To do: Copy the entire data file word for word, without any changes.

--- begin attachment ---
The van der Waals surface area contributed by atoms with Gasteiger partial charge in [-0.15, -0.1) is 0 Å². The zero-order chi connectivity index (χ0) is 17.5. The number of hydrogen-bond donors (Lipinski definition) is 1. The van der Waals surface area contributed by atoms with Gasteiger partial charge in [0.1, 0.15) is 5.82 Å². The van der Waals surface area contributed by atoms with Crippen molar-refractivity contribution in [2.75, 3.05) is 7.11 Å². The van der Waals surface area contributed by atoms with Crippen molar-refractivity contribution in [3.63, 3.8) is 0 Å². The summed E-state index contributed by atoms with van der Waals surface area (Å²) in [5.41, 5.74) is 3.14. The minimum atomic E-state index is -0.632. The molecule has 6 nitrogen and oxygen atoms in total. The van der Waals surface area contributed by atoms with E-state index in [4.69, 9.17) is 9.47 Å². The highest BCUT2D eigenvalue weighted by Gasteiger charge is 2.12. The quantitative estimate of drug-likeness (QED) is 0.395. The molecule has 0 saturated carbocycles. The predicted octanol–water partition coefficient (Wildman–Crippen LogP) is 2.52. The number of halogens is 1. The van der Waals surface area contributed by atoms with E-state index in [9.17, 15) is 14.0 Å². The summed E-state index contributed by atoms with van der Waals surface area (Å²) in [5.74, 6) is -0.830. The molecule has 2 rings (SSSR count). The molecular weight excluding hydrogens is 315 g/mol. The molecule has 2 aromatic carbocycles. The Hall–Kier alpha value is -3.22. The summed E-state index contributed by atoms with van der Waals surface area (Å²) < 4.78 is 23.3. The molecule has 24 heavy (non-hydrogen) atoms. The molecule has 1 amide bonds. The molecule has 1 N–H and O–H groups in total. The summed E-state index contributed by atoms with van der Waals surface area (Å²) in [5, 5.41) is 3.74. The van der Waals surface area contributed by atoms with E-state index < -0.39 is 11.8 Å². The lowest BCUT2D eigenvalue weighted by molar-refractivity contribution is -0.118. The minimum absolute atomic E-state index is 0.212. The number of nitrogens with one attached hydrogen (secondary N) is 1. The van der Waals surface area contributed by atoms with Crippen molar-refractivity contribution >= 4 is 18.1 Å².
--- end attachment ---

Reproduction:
The van der Waals surface area contributed by atoms with Gasteiger partial charge in [-0.15, -0.1) is 0 Å². The zero-order chi connectivity index (χ0) is 17.5. The number of hydrogen-bond donors (Lipinski definition) is 1. The van der Waals surface area contributed by atoms with Gasteiger partial charge in [0.1, 0.15) is 5.82 Å². The van der Waals surface area contributed by atoms with Crippen molar-refractivity contribution in [2.75, 3.05) is 7.11 Å². The van der Waals surface area contributed by atoms with Crippen molar-refractivity contribution in [3.63, 3.8) is 0 Å². The summed E-state index contributed by atoms with van der Waals surface area (Å²) in [5.41, 5.74) is 3.14. The minimum atomic E-state index is -0.632. The molecule has 6 nitrogen and oxygen atoms in total. The van der Waals surface area contributed by atoms with E-state index in [4.69, 9.17) is 9.47 Å². The highest BCUT2D eigenvalue weighted by Gasteiger charge is 2.12. The quantitative estimate of drug-likeness (QED) is 0.395. The molecule has 0 saturated carbocycles. The predicted octanol–water partition coefficient (Wildman–Crippen LogP) is 2.52. The number of halogens is 1. The van der Waals surface area contributed by atoms with E-state index in [9.17, 15) is 14.0 Å². The summed E-state index contributed by atoms with van der Waals surface area (Å²) in [5.74, 6) is -0.830. The molecule has 2 rings (SSSR count). The molecular weight excluding hydrogens is 315 g/mol. The molecule has 2 aromatic carbocycles. The Hall–Kier alpha value is -3.22. The summed E-state index contributed by atoms with van der Waals surface area (Å²) < 4.78 is 23.3. The molecule has 24 heavy (non-hydrogen) atoms. The molecule has 1 amide bonds. The molecule has 1 N–H and O–H groups in total. The summed E-state index contributed by atoms with van der Waals surface area (Å²) in [5, 5.41) is 3.74. The van der Waals surface area contributed by atoms with E-state index < -0.39 is 11.8 Å². The lowest BCUT2D eigenvalue weighted by molar-refractivity contribution is -0.118. The minimum absolute atomic E-state index is 0.212. The number of nitrogens with one attached hydrogen (secondary N) is 1. The van der Waals surface area contributed by atoms with Crippen molar-refractivity contribution >= 4 is 18.1 Å².